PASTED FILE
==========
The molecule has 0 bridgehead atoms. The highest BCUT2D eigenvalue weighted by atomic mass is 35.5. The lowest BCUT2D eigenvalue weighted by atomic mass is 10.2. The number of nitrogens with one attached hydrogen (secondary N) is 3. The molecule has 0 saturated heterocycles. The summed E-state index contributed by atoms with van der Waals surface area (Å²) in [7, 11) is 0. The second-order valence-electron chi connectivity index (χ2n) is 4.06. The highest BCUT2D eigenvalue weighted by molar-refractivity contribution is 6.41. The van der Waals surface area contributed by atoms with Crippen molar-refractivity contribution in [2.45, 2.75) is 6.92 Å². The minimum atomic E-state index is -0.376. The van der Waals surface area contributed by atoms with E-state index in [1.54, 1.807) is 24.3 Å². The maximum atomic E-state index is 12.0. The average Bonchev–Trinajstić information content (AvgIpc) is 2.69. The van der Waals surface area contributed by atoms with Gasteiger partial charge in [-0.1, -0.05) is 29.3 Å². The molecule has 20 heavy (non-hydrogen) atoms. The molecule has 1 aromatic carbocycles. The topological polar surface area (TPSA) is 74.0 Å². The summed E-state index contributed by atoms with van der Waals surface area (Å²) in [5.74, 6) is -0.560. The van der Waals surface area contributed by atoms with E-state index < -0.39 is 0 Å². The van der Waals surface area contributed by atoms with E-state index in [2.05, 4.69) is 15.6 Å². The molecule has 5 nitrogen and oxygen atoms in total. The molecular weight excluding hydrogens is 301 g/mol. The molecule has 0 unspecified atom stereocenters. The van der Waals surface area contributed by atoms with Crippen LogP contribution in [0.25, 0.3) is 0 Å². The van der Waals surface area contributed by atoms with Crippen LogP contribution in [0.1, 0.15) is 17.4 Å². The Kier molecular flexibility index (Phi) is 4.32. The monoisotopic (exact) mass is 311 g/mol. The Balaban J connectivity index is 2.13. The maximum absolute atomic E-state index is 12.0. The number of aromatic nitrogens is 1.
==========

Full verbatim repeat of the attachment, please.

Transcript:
The molecule has 0 bridgehead atoms. The highest BCUT2D eigenvalue weighted by atomic mass is 35.5. The lowest BCUT2D eigenvalue weighted by atomic mass is 10.2. The number of nitrogens with one attached hydrogen (secondary N) is 3. The molecule has 0 saturated heterocycles. The summed E-state index contributed by atoms with van der Waals surface area (Å²) in [7, 11) is 0. The second-order valence-electron chi connectivity index (χ2n) is 4.06. The highest BCUT2D eigenvalue weighted by molar-refractivity contribution is 6.41. The van der Waals surface area contributed by atoms with Crippen molar-refractivity contribution in [2.45, 2.75) is 6.92 Å². The minimum atomic E-state index is -0.376. The van der Waals surface area contributed by atoms with E-state index in [1.54, 1.807) is 24.3 Å². The maximum atomic E-state index is 12.0. The average Bonchev–Trinajstić information content (AvgIpc) is 2.69. The van der Waals surface area contributed by atoms with Gasteiger partial charge in [-0.1, -0.05) is 29.3 Å². The molecule has 20 heavy (non-hydrogen) atoms. The molecule has 1 aromatic carbocycles. The topological polar surface area (TPSA) is 74.0 Å². The summed E-state index contributed by atoms with van der Waals surface area (Å²) in [5.74, 6) is -0.560. The van der Waals surface area contributed by atoms with E-state index < -0.39 is 0 Å². The van der Waals surface area contributed by atoms with E-state index in [2.05, 4.69) is 15.6 Å². The molecule has 5 nitrogen and oxygen atoms in total. The molecular weight excluding hydrogens is 301 g/mol. The molecule has 0 unspecified atom stereocenters. The van der Waals surface area contributed by atoms with Crippen LogP contribution in [0.25, 0.3) is 0 Å². The van der Waals surface area contributed by atoms with Crippen LogP contribution in [0.1, 0.15) is 17.4 Å². The Kier molecular flexibility index (Phi) is 4.32. The monoisotopic (exact) mass is 311 g/mol. The Balaban J connectivity index is 2.13. The maximum absolute atomic E-state index is 12.0. The number of aromatic nitrogens is 1.